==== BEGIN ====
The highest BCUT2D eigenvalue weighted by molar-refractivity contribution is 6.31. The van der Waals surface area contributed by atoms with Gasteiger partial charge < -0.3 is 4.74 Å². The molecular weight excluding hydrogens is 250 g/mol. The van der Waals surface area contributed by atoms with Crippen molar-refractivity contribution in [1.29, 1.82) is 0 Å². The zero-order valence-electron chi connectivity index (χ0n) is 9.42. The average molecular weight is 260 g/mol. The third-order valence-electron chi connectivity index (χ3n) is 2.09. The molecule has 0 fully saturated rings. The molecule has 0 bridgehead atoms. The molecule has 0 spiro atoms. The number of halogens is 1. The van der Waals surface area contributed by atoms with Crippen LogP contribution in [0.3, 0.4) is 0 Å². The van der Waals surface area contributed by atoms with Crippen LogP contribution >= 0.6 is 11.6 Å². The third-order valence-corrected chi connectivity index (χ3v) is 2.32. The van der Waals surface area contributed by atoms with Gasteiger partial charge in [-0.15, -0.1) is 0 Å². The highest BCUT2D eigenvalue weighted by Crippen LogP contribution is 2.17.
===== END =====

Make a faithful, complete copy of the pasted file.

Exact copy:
The highest BCUT2D eigenvalue weighted by molar-refractivity contribution is 6.31. The van der Waals surface area contributed by atoms with Gasteiger partial charge < -0.3 is 4.74 Å². The molecular weight excluding hydrogens is 250 g/mol. The van der Waals surface area contributed by atoms with Crippen molar-refractivity contribution in [1.29, 1.82) is 0 Å². The zero-order valence-electron chi connectivity index (χ0n) is 9.42. The average molecular weight is 260 g/mol. The third-order valence-electron chi connectivity index (χ3n) is 2.09. The molecule has 0 fully saturated rings. The molecule has 0 bridgehead atoms. The molecule has 0 spiro atoms. The number of halogens is 1. The van der Waals surface area contributed by atoms with Crippen LogP contribution in [0.3, 0.4) is 0 Å². The van der Waals surface area contributed by atoms with Crippen LogP contribution >= 0.6 is 11.6 Å². The third-order valence-corrected chi connectivity index (χ3v) is 2.32. The van der Waals surface area contributed by atoms with Gasteiger partial charge in [-0.15, -0.1) is 0 Å². The highest BCUT2D eigenvalue weighted by Crippen LogP contribution is 2.17.